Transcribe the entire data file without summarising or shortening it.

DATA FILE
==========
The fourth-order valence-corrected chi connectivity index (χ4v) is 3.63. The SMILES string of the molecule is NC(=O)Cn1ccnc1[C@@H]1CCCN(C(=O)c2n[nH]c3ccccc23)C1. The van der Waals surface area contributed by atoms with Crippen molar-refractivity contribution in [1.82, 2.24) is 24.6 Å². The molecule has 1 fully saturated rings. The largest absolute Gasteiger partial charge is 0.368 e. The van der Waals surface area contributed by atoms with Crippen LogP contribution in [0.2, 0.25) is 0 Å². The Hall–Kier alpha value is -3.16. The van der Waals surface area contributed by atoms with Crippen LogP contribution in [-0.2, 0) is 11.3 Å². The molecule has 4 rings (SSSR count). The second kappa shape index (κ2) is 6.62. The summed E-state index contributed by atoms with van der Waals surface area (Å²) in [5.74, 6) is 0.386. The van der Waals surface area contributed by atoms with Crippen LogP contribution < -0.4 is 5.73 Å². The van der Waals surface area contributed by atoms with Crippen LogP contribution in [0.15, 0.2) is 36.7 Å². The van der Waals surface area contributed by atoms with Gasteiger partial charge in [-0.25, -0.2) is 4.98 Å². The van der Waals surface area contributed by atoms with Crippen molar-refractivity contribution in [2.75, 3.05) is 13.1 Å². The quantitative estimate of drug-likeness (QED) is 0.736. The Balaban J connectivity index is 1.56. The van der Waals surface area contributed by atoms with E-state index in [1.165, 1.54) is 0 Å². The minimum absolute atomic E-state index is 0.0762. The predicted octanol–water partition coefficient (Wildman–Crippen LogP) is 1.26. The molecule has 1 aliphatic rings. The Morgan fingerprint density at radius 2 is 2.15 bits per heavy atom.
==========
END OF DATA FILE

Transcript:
The fourth-order valence-corrected chi connectivity index (χ4v) is 3.63. The SMILES string of the molecule is NC(=O)Cn1ccnc1[C@@H]1CCCN(C(=O)c2n[nH]c3ccccc23)C1. The van der Waals surface area contributed by atoms with Crippen molar-refractivity contribution in [1.82, 2.24) is 24.6 Å². The molecule has 1 fully saturated rings. The largest absolute Gasteiger partial charge is 0.368 e. The van der Waals surface area contributed by atoms with Crippen LogP contribution in [0.2, 0.25) is 0 Å². The Hall–Kier alpha value is -3.16. The van der Waals surface area contributed by atoms with Crippen LogP contribution in [-0.2, 0) is 11.3 Å². The molecule has 4 rings (SSSR count). The second kappa shape index (κ2) is 6.62. The summed E-state index contributed by atoms with van der Waals surface area (Å²) in [5.74, 6) is 0.386. The van der Waals surface area contributed by atoms with Crippen LogP contribution < -0.4 is 5.73 Å². The van der Waals surface area contributed by atoms with Crippen LogP contribution in [0.15, 0.2) is 36.7 Å². The van der Waals surface area contributed by atoms with Gasteiger partial charge in [-0.25, -0.2) is 4.98 Å². The van der Waals surface area contributed by atoms with Crippen molar-refractivity contribution in [2.75, 3.05) is 13.1 Å². The quantitative estimate of drug-likeness (QED) is 0.736. The Balaban J connectivity index is 1.56. The van der Waals surface area contributed by atoms with E-state index in [1.165, 1.54) is 0 Å². The minimum absolute atomic E-state index is 0.0762. The predicted octanol–water partition coefficient (Wildman–Crippen LogP) is 1.26. The molecule has 1 aliphatic rings. The Morgan fingerprint density at radius 2 is 2.15 bits per heavy atom.